U.S. District Judge Richard Sullivan said he would rule later on motions from Capitol and ReDigi, which asked him to dismiss the case. Sullivan denied Capitol an injunction in February that would have put ReDigi out of business.

‘‘There is no copy involved,’’ ReDigi’s lawyer Gary Adelman said in court. ‘‘The actual file is being transported. That’s how the technology works.”

ReDigi, based in Cambridge, Massachusetts, said it made no unauthorized copies of songs. The company said in court papers that it provides digital music storage and a marketplace for tracks legitimately bought from Apple Inc.’s iTunes.

Capitol said in its suit, filed in January, that ReDigi allows users to upload tracks to its site, where buyers can download them for about 79 cents each.

“ReDigi offers a service whose very economic survival depends on the unauthorized reproduction and distribution of copyrighted sound recordings,” Capitol said in its motion for summary judgment.

ITunes charges 99 cents for many tracks, and the music companies take about 70 cents from each transaction.

The labels receive no revenue from a ReDigi sale. ReDigi takes a fee of 5 percent to 15 percent of each download, according to the complaint.

ReDigi said in court papers that it is protected from liability by the first-sale doctrine, which allows an individual who has lawfully purchased music to sell it to whomever he wishes without being liable for copyright infringement.

The label argued that what is being bought is not an original track acquired on iTunes but rather a digital copy of it. Capitol is seeking statutory damages of as much as $150,000 for each track infringed. .

Vivendi is the owner of Universal Music Group, the world’s largest recording company. The French company last month received regulatory approval in the U.S. and Europe to buy Capitol’s parent, EMI Recorded Music.

The case is Capitol Records v. ReDigi, 1:12-cv-00095, U.S. District Court, Southern District of New York (Manhattan).

WIPO Defers Vote on Pirate Parties’ Observer Status

The World Intellectual Property Organization, a United Nations agency, deferred consideration of the Pirate Parties non-governmental organization’s application for observer-level membership, the TorrentFreak website reported.

Requests from the French, Swiss and American WIPO members caused the postponement of consideration of the anti-copyright group’s allocation until 2013, TorrentFreak reported.

TorrentFreak, which also opposes copyright laws, said that while other countries also supported postponement of the Pirate Parties group’s application, they were reluctant to go public, given the success of the Pirate Parties in their national elections.

The U.S. sought a hold until WIPO decides if political parties should be accredited observers, even though the Pirate Parties International is an association of political parties, rather than a political party itself, TorrentFreak reported.

Data Owner Allowed to Argue for Return of Megaupload Content

An Ohio resident will get a chance to argue for the return of his files seized by the government in the criminal copyright case against Kim Dotcom.

Kyle Goodwin used Dotcom’s Megaupload service to store data related to his OhioSportsNet business, which reports on high school sports events in his state. The files were seized when the government shut Megaupload in January, as part of proceedings against Dotcom, according to court papers.

Among the data Goodwin said he is missing is footage some players parents paid for to be submitted to colleges for recruiting purposes. Also among the data is the raw footage to be used for a full-length documentary on one school’s girls’ soccer team.

Goodwin filed a petition with the court in March, asking that court develop a mechanism for the return of non-infringing content to Megaupload users. He said in his pleadings that he was expressing no opinion on the legitimacy of the government’s case against Dotcom.

In an Oct. 2 order, U.S. District Judge Liam O’Grady said that the court didn’t have enough information to make a decision on his request. He said an evidentiary hearing would be required and gave both Goodwin and the government 14 days in which to submit a brief.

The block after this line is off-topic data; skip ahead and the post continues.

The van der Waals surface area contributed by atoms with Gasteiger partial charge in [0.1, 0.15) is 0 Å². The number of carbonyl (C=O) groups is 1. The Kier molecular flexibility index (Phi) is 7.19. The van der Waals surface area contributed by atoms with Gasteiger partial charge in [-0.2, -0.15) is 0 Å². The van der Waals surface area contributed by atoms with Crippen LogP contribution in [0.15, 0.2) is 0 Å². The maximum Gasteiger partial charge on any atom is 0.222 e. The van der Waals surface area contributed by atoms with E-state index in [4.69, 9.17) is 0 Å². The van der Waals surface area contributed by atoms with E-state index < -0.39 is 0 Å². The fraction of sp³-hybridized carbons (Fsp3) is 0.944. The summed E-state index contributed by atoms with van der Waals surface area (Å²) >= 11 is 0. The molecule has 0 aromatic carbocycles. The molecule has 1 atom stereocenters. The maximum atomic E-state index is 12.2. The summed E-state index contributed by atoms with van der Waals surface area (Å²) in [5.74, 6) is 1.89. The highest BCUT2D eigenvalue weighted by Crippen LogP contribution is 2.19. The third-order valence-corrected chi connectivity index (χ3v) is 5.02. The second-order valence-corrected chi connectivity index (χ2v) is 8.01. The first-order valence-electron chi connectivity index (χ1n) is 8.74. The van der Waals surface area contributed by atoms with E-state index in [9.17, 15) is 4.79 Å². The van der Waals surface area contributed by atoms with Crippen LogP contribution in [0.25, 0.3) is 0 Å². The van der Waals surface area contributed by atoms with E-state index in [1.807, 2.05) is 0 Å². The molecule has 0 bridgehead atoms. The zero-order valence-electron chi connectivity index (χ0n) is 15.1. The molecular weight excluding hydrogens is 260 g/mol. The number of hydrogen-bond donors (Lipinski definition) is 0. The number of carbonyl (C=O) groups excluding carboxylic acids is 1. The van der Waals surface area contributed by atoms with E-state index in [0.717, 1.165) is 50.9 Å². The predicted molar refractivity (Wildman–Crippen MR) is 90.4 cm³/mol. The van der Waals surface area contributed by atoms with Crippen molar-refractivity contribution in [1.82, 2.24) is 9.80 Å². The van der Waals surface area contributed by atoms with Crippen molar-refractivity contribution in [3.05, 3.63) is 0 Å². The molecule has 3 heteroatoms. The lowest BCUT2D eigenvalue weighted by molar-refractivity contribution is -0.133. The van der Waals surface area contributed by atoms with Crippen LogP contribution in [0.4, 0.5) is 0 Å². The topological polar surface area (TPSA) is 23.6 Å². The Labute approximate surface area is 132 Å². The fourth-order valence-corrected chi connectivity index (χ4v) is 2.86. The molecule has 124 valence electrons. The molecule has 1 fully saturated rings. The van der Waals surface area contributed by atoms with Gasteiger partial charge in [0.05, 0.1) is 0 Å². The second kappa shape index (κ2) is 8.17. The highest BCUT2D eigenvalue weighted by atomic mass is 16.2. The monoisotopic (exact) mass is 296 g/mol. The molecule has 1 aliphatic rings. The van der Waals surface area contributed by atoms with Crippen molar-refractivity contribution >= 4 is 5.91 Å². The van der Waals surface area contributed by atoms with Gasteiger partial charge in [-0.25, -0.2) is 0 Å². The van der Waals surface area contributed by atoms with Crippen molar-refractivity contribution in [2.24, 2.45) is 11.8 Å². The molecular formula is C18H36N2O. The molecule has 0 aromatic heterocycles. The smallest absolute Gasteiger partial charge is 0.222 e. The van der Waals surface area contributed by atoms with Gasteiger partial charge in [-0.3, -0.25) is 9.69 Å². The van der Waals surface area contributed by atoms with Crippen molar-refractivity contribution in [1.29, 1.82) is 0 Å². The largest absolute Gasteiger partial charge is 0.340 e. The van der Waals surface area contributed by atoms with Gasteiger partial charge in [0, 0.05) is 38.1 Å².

After the judge reads the briefs, he said he will designate a date for a hearing.

The case is U.S. v. Kim Dotcom, 1:12-cr-00003-LO, U.S. District Court, Eastern District of Virginia (Alexandra)

For more copyright news, click here.

Trade Secrets/Industrial Espionage

Huawei Poses Security Threat to U.S., Lawmakers Say After Probe

Huawei Technologies Co., China’s largest phone-equipment maker, poses a security threat to the U.S., leaders of the House Intelligence Committee said as the panel prepares to issue a report on its probe of the company.

U.S. companies considering purchases from Huawei should “find another vendor if you care about your intellectual property, if you care about your consumers’ privacy, and you care about the national security of the United States of America,” Representative Mike Rogers, the panel’s chairman, told CBS News’s “60 Minutes,” according to a CBS release about an interview set for an Oct. 7 airing.

Rogers, a Michigan Republican, and the committee’s top Democrat, C.A. “Dutch” Ruppersberger, of Maryland, have been investigating whether expansion in the U.S. by Huawei and ZTE Corp., another Chinese phone-equipment maker, enable Chinese government spying and economic espionage, and imperil the U.S. telecommunications infrastructure.

The intelligence committee is scheduled to release a report on its yearlong probe at a news conference today.

“Huawei is a globally trusted and respected company doing business in almost 150 markets with over 500 operator customers including nationwide carriers across every continent save Antarctica,” William Plummer, a Washington-based spokesman for Huawei, said in an e-mail. “The security and integrity of our products are world proven. Those are the facts today. Those will still be the facts next week, political agendas aside.”

Susan Phalen, a spokeswoman for the committee, didn’t immediately respond to a request for comment.

Executives for Huawei and ZTE, both based in Shenzhen, China, denied links to espionage during an intelligence committee hearing last month, telling lawmakers they aren’t controlled by the Chinese government.

The companies said they favor independent audits of technology vendors’ hardware and software as a way to ensure that devices and networks are secure.

The panel’s probe coincides with increased U.S. warnings about digital spying by China. U.S. counterintelligence officials called China the world’s biggest perpetrator of economic espionage in a report last November, saying the theft of sensitive data in cyberspace is accelerating and jeopardizing an estimated $398 billion in U.S. research spending.

To contact the reporter on this story: Victoria Slind-Flor in Oakland, California, at vslindflor@bloomberg.net.

To contact the editor responsible for this story: Michael Hytha at mhytha@bloomberg.net.